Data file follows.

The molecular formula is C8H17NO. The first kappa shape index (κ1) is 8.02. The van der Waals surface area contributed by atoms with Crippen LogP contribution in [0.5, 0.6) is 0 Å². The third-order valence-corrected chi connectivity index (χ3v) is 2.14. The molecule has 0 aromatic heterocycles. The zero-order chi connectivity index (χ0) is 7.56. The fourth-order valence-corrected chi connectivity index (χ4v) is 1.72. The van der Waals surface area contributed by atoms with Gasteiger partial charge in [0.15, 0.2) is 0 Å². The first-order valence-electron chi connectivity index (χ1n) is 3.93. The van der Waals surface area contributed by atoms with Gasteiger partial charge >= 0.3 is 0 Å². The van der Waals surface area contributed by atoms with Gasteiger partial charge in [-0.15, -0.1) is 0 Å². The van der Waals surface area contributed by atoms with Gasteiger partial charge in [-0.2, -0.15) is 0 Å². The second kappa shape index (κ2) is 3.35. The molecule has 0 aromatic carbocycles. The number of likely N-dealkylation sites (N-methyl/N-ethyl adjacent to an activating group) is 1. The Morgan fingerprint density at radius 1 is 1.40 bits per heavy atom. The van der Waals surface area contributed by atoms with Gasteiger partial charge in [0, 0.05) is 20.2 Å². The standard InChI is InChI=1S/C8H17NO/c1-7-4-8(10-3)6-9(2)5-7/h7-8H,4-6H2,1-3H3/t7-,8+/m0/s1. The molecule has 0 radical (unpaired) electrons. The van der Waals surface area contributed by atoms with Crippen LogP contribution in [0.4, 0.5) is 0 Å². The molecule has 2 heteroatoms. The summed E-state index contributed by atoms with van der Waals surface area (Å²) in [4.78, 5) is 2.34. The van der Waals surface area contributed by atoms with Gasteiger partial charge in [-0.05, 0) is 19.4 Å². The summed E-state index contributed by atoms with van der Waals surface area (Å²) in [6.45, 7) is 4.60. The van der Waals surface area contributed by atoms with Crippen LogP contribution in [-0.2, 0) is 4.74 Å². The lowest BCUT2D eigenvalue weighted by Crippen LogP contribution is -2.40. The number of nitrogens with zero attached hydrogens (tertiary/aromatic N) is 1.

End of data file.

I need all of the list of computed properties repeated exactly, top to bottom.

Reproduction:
The molecular formula is C8H17NO. The first kappa shape index (κ1) is 8.02. The van der Waals surface area contributed by atoms with Crippen LogP contribution in [0.5, 0.6) is 0 Å². The third-order valence-corrected chi connectivity index (χ3v) is 2.14. The molecule has 0 aromatic heterocycles. The zero-order chi connectivity index (χ0) is 7.56. The fourth-order valence-corrected chi connectivity index (χ4v) is 1.72. The van der Waals surface area contributed by atoms with Gasteiger partial charge in [0.15, 0.2) is 0 Å². The first-order valence-electron chi connectivity index (χ1n) is 3.93. The van der Waals surface area contributed by atoms with Gasteiger partial charge >= 0.3 is 0 Å². The van der Waals surface area contributed by atoms with Gasteiger partial charge in [-0.15, -0.1) is 0 Å². The van der Waals surface area contributed by atoms with Gasteiger partial charge in [-0.2, -0.15) is 0 Å². The second kappa shape index (κ2) is 3.35. The molecule has 0 aromatic carbocycles. The number of likely N-dealkylation sites (N-methyl/N-ethyl adjacent to an activating group) is 1. The Morgan fingerprint density at radius 1 is 1.40 bits per heavy atom. The van der Waals surface area contributed by atoms with Gasteiger partial charge in [0, 0.05) is 20.2 Å². The standard InChI is InChI=1S/C8H17NO/c1-7-4-8(10-3)6-9(2)5-7/h7-8H,4-6H2,1-3H3/t7-,8+/m0/s1. The molecule has 0 radical (unpaired) electrons. The van der Waals surface area contributed by atoms with Crippen LogP contribution in [0.4, 0.5) is 0 Å². The molecule has 2 heteroatoms. The summed E-state index contributed by atoms with van der Waals surface area (Å²) in [4.78, 5) is 2.34. The van der Waals surface area contributed by atoms with Gasteiger partial charge in [-0.05, 0) is 19.4 Å². The summed E-state index contributed by atoms with van der Waals surface area (Å²) in [6.45, 7) is 4.60. The van der Waals surface area contributed by atoms with Crippen LogP contribution in [-0.2, 0) is 4.74 Å². The lowest BCUT2D eigenvalue weighted by Crippen LogP contribution is -2.40. The number of nitrogens with zero attached hydrogens (tertiary/aromatic N) is 1.